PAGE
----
Fallout: The Frontier is a massive fan-made overhaul mod for Fallout: New Vegas set in the ruins of Portland, Oregon, under nuclear winter. Under development for seven years, the mod has been described as the largest-ever for a Fallout game. It features a game-length campaign with three questlines, with full voice acting. It released on Nexus Mods on January 15, 2021, with a planned release on Steam being delayed one week. Shortly after launching, the website for Nexus crashed. The mod was briefly pulled after one of its developers was found to have created "animated paedophilic content" and was later re-released with changes to address the criticism, (mainly removing all content by the former developer; most of which were icons for in-game perks and items). Other criticisms and controversies surrounding the mod included perceived poor writing, scenes implying zoophilia, the ability to enslave an 18-year old woman, a lack of coherence with the established Fallout universe and themes that some critics asserted were depictions of the developers' "barely disguised fetishes".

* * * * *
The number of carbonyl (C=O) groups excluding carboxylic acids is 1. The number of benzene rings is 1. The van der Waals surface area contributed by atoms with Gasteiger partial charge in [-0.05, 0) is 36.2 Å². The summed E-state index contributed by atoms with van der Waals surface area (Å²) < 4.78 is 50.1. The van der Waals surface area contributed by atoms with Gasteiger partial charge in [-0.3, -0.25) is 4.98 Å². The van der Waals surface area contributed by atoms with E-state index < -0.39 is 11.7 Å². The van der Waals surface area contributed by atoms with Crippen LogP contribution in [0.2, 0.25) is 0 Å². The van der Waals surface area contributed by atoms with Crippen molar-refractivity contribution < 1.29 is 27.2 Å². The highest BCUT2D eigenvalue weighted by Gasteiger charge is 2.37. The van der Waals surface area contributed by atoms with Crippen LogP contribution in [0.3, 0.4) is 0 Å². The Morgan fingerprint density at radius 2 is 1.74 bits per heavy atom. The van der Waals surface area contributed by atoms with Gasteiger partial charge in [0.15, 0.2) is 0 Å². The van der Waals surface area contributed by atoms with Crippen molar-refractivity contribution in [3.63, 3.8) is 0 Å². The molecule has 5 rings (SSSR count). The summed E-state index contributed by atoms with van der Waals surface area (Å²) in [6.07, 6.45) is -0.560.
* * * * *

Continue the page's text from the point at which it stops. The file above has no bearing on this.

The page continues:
In May 2021, the Frontier team addressed these criticisms and announced their intention to rework The Frontier "from the ground up", including entirely rewriting the game's NCR questline. With this announcement they also began recruiting new writers, artists and developers for the project. Project lead Tgspy stated in a blogpost "we hope that this new story will do better justice to the characters, and to the Frontier as a whole".
|Game Informer||8.5/10 (Xbox 360)|
|IGN||8.5/10 (US) (360/PS3)|
9/10 (PC; US/UK)
|PC Gamer (UK)||84%|
|IGN||Most Bang for Your Buck of 2010|
|Golden Joystick Award||RPG of the Year 2011|